BBB explains how to avoid falling victim to common scams

Michigan

GRAND RAPIDS, Mich. (WOOD) — The Better Business Bureau Serving Western Michigan is warning you of the most common types of scams from 2021, hoping to help you avoid losing your money.

The BBB on Tuesday released its list of the top three scams of the year. The most popular one was online purchase scams, in which crooks post something for sale online, get your money and then never deliver. Cute pets that don’t exist are often used as bait. Scammers will sometimes create completely bogus websites for breeders that are populated with photos found elsewhere online.

“The No. 1 type of online purchase scam was the pet scams, the puppy scams,” BBB spokesperson Katie Grevious told News 8. “The biggest tip we can give you is to stop and think about what you’re doing and do your homework.”

The BBB says you should see the pet in person before you give anyone money.

Phishing scams were the second most common type of rip-off. Scammers will pretend to be a legitimate company — often a big name like Amazon — and send you an email or call you telling you there’s some problem that needs to get resolved. They’ll ask your information or for payment in the form of gift cards.

Tied for third place were sweepstakes and lottery scams and employment scams. In sweepstakes scams, you’ll get a phone call, email or letter saying you won a prize, but that you have to pay a fee or give your bank information to get it.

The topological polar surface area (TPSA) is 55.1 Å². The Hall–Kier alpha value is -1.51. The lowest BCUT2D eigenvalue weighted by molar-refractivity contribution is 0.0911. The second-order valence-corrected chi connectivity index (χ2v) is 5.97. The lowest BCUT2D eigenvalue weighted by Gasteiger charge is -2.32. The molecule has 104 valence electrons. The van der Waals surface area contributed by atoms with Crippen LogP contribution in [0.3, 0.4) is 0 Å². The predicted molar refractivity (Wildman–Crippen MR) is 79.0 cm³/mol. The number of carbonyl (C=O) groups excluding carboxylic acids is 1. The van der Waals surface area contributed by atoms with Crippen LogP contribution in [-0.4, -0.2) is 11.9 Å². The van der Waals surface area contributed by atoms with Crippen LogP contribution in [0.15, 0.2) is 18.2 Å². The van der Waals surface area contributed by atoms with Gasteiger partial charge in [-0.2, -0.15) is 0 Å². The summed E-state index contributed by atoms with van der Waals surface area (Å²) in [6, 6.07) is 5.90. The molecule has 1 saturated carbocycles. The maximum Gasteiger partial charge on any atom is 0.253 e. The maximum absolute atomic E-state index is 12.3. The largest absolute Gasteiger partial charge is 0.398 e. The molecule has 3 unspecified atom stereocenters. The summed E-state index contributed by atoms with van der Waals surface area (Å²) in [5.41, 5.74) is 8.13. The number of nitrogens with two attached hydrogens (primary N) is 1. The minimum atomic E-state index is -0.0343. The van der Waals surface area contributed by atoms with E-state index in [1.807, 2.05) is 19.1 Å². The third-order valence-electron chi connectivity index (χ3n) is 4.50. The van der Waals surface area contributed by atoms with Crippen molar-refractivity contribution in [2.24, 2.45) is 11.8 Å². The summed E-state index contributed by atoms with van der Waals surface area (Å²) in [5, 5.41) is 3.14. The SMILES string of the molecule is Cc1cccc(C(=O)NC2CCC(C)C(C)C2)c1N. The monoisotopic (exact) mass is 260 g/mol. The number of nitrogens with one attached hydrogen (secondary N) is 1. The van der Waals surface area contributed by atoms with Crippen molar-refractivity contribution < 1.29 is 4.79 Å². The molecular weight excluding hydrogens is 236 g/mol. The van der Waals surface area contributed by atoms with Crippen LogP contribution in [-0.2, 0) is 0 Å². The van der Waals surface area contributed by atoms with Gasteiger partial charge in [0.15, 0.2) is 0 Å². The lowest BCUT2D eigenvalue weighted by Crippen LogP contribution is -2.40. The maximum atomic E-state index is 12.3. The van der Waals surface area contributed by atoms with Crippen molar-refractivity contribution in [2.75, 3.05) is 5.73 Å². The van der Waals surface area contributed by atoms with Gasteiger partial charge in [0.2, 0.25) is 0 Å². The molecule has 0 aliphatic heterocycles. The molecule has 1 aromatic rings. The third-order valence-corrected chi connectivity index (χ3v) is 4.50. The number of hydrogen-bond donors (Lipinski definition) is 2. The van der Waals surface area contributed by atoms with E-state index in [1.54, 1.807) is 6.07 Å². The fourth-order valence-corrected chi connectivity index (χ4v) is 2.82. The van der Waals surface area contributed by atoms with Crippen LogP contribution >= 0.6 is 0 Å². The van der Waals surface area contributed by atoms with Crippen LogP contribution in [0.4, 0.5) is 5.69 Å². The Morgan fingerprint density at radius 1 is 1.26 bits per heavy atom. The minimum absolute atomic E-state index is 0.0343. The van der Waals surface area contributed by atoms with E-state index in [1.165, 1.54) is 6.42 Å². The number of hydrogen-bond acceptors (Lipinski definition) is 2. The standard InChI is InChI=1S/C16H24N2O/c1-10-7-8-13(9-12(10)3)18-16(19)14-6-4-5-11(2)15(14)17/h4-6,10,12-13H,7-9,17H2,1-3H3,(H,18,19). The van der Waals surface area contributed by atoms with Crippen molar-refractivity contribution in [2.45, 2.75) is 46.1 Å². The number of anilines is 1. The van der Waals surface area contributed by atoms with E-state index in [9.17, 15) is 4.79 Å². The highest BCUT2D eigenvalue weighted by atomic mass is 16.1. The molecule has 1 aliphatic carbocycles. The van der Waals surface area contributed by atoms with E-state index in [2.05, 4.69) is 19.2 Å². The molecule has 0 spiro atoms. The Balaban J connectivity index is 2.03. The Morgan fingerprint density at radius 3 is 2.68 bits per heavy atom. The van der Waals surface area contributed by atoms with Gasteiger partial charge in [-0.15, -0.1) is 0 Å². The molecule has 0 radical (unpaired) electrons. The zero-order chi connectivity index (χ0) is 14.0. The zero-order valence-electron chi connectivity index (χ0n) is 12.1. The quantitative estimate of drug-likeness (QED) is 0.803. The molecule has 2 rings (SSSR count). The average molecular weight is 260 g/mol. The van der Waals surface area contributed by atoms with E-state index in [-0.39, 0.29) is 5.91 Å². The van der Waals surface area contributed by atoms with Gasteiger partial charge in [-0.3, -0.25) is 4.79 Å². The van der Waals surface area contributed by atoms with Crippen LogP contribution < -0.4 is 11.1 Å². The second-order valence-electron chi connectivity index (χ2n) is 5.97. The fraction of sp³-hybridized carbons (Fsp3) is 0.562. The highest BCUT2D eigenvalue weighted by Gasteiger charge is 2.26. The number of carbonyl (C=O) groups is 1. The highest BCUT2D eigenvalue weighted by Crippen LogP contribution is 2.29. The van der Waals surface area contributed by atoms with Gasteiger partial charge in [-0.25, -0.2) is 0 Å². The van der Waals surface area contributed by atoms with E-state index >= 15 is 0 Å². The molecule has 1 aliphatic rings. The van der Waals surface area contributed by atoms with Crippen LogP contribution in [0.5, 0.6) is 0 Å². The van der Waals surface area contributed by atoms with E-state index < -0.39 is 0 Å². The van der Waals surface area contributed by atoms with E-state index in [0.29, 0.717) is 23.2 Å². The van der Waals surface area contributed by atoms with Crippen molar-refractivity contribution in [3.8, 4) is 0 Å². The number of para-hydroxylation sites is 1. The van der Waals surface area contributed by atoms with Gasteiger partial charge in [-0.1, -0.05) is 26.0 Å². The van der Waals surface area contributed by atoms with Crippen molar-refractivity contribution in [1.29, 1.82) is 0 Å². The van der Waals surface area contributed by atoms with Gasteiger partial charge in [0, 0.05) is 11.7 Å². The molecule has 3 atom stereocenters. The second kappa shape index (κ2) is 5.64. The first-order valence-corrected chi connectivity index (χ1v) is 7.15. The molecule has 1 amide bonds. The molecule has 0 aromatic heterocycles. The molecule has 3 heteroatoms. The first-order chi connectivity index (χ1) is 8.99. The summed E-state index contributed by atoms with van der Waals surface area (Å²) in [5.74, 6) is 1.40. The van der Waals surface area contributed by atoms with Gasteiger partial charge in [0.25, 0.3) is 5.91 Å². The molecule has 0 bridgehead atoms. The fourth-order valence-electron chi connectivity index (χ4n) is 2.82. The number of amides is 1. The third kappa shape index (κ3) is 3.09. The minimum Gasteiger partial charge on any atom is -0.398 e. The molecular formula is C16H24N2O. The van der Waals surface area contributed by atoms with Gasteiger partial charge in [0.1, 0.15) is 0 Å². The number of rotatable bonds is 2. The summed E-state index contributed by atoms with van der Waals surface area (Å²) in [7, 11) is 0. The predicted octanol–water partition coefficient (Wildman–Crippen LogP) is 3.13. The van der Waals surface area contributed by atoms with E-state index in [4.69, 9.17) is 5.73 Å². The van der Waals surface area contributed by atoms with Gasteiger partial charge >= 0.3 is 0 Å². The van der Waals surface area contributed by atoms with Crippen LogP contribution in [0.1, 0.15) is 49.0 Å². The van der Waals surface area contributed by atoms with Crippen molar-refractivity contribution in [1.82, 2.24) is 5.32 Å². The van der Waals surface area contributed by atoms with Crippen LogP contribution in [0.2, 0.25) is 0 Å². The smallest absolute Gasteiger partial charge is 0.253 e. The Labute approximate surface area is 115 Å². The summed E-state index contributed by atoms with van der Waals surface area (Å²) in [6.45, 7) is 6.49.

“You should never have to pay money to receive money,” Grevious said.

Employment scams seem to offer an attractive job but scammers are really just trying to get your personal information.

To avoid getting taken advantage of, remember the golden rule: If it seems too good to be true, it is.

Don’t ever give a stranger your personal information over the phone and don’t click on links that you’re not familiar with or weren’t expecting.

“The biggest advice we give people is when you get those emails, stop and think first: Did you actually shop at that place? Did you make a purchase?” Grevious warned.

If you get an alert that one of your accounts has been compromised, look up a number for the business or institution to call — don’t use one that shows up on a pop-up. No legitimate business will ask you to pay using prepaid gift cards.

Remember that if you didn’t enter a contest, you won’t win a prize. In the specific case of Publisher’s Clearing House, which scammers often pose as, you won’t get a letter telling you that you won; if you actually do, somebody will show up at your door with a giant check.

Be suspicious of job offers from people you don’t know.

“If you’re going to apply for a job and you look on a third-party site like an Indeed or something like that, make sure you go to the actual company’s website and make sure that that job listing is there as well,” Grevious advised.

If you think you’ve been scammed, you can report it to the BBB at BBB.org/ScamTracker.

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